Because Childhood Lasts a Lifetime.

Making the Case: “Strengthening Our Capacity to Prevent Child Abuse and Neglect” by Lisbeth Schorr

Author’s note: Over the last decade, we have learned—through both research and experience—the significant long-term economic and social impact of reducing the incidence of child abuse and neglect. We also have learned a great deal about “what works” in prevention. We are now in a position to sustain “what works” and to build on what we’ve learned to achieve significantly improved outcomes. We can now design and assess policies, strategies, and programs that will be increasingly effective, despite current economic constraints.

What follows are four lessons learned that will help legislators and other public officials, funders, service providers, community coalitions and advocates take advantage of today’s unprecedented opportunities to prevent child abuse and neglect.

The best place to start is to agree on results. Agreement among stakeholders on desired outcomes for children, families and communities smoothes the way to:


  • Identify the strategies and program designs likely to achieve the agreed-upon outcomes. To satisfy demands for accountability and the need to understand the effectiveness of our work, we must be explicit in identifying the assumed, though not always proven, connections between the strategies we select and the outcomes we seek to achieve.
  • Identify the policies that must be in place to support these strategies and program designs. A hostile regulatory, funding and accountability climate can seriously undermine “what works” at the front lines. Unless we’re prepared to rely forever on wizards who can beat the bureaucracies and the dysfunctional regulations and funding practices because they are some combination of Mother Teresa, Machiavelli and a CPA, we have to pay more attention to the context. By identifying the elements of the policy and systems context that are essential to making policies and systems more hospitable to “what works”, we could assure that many more talented people are mobilized communities could act on what we know to change outcomes for large populations of children and families.
  • Develop the theories of change that connect the policies, strategies, and programs, with the agreed-upon outcomes. By drawing out the underlying assumptions about how the selected actions lead to the desired change in outcomes, the creation of theories of change can bring clarity to the change process. Theories of change also provide a way of measuring progress in the daily work of prevention before the long-term outcomes are in, and a way of illuminating the effects of interventions as they impact individuals, families and neighborhoods.


The selection of indicators to measure progress must be seen as a major undertaking, and done with great care.

Done well, the indicators will establish baselines and trend lines, will provide public and philanthropic funders information on which to base investment decisions, will allow managers to continually improve effectiveness, will help in putting the issue on the advocacy and policy agenda, will maintain accountability, and will make it possible to compare effectiveness among preventive interventions. The objective is to assure that what gets measured is the most authentic possible representation of what citizens and policymakers value as they consider the results of their investments. This is extremely hard, and takes a lot of work because:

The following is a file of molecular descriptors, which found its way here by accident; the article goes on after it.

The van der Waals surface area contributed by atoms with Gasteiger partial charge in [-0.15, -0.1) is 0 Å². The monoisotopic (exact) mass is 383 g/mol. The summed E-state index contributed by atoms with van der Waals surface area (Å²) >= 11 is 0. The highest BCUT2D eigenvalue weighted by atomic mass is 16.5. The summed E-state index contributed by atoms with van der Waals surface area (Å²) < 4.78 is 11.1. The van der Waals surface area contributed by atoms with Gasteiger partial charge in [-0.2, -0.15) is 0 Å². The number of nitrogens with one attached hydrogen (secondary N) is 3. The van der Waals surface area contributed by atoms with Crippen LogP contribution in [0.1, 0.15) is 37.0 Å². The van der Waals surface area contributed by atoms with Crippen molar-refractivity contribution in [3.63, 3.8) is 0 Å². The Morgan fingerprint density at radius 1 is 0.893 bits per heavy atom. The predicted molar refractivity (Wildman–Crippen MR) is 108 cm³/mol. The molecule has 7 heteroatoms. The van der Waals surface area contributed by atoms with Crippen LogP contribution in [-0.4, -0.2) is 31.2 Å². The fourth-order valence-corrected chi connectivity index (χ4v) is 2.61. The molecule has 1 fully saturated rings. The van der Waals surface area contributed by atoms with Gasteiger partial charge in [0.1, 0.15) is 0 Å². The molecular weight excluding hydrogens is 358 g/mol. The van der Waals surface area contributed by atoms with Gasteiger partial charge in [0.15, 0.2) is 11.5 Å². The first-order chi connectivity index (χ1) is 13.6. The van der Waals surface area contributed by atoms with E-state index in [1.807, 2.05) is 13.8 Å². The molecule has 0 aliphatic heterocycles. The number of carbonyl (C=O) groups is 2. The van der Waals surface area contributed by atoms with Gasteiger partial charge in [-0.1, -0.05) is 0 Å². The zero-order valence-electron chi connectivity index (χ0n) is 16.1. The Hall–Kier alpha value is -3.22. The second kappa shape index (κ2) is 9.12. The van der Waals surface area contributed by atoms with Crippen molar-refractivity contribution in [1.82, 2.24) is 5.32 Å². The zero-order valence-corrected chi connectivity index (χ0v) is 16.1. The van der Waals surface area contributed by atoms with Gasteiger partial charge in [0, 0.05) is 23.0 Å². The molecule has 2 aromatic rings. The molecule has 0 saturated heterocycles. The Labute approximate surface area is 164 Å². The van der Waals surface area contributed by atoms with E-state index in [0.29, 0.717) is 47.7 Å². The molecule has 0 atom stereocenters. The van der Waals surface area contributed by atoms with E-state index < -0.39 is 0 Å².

• Few indicators neatly and precisely match the desired outcomes.
  • Most agencies and organizations face intense pressure to document quick, visible results from their own efforts.
  • Different stakeholders use data for different purposes and have different data needs.
  • Managers want to be able to respond to funders who are interested in impact beyond individual families and programs, while practitioners want to respect particular and non-generalizable goals of individual families.


To achieve better outcomes on a large scale for the children and families most at risk, it is not enough to rely on spreading what has been shown to work in the past.

Rather we must analyze past successes—and failures—to generate new hypotheses, and new solutions. We must build on “what works” by seeing proven programs and best practices as a starting point, not a destination. We must improve the design and implementation of successful interventions as they are scaled up to increase the magnitude of their effects for entire populations.

Evaluations must be purpose-driven. To provide useful information on prevention efforts, the methods to assess “what works” and what is cost-effective must fit the purpose of the evaluations and the nature of the interventions we seek to learn about.

We need a range of measures and analysis, all of which must be rigorous and reliable, so that we can match how and what we measure with what we need to know. The push for evidence and accountability is immensely useful unless evidence is defined so narrowly that only numbers that come out of randomized experiments are considered credible. Other methods can encompass the knowledge and practice that can be harvested from experience, and be more relevant in obtaining usable information about preventive interventions that tend to be complex, interactive, evolving, and must be adapted to unique local circumstances. These methods must be based on strong theory, drawing on research and practice to connect interventions and results. They must also reflect a robust, quantifiable set of findings from empirical outcome data that establish, beyond a reasonable doubt, that the observed change has a high probablility of being the result of the practices, strategies and programs under consideration.


Related Resources

Making the Case Series

Making the Case: “Why Prevention Matters”

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